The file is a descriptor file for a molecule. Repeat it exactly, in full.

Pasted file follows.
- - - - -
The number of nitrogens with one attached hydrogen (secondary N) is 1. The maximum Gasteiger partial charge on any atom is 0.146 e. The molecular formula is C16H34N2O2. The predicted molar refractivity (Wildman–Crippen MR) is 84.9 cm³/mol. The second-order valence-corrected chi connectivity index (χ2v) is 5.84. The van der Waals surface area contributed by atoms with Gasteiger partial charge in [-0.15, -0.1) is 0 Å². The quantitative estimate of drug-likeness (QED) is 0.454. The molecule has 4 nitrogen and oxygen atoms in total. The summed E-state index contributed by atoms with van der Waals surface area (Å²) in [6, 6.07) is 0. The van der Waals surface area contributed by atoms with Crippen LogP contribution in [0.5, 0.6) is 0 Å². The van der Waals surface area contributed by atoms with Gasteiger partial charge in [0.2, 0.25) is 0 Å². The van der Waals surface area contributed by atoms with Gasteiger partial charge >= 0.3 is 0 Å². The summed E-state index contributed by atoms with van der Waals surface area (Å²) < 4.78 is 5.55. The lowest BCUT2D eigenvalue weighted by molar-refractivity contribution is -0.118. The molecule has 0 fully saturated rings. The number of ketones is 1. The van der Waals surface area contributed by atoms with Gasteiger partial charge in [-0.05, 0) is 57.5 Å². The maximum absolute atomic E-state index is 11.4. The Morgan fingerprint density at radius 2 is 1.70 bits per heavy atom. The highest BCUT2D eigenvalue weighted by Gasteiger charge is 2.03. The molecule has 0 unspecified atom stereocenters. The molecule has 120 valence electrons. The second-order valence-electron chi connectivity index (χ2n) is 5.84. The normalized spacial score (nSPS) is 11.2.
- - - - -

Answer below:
The number of nitrogens with one attached hydrogen (secondary N) is 1. The maximum Gasteiger partial charge on any atom is 0.146 e. The molecular formula is C16H34N2O2. The predicted molar refractivity (Wildman–Crippen MR) is 84.9 cm³/mol. The second-order valence-corrected chi connectivity index (χ2v) is 5.84. The van der Waals surface area contributed by atoms with Gasteiger partial charge in [-0.15, -0.1) is 0 Å². The quantitative estimate of drug-likeness (QED) is 0.454. The molecule has 4 nitrogen and oxygen atoms in total. The summed E-state index contributed by atoms with van der Waals surface area (Å²) in [6, 6.07) is 0. The van der Waals surface area contributed by atoms with Crippen LogP contribution in [0.5, 0.6) is 0 Å². The van der Waals surface area contributed by atoms with Gasteiger partial charge in [0.2, 0.25) is 0 Å². The van der Waals surface area contributed by atoms with Gasteiger partial charge >= 0.3 is 0 Å². The summed E-state index contributed by atoms with van der Waals surface area (Å²) < 4.78 is 5.55. The lowest BCUT2D eigenvalue weighted by molar-refractivity contribution is -0.118. The molecule has 0 fully saturated rings. The number of ketones is 1. The van der Waals surface area contributed by atoms with Gasteiger partial charge in [-0.05, 0) is 57.5 Å². The maximum absolute atomic E-state index is 11.4. The Morgan fingerprint density at radius 2 is 1.70 bits per heavy atom. The highest BCUT2D eigenvalue weighted by Gasteiger charge is 2.03. The molecule has 0 unspecified atom stereocenters. The molecule has 120 valence electrons. The second-order valence-electron chi connectivity index (χ2n) is 5.84. The normalized spacial score (nSPS) is 11.2.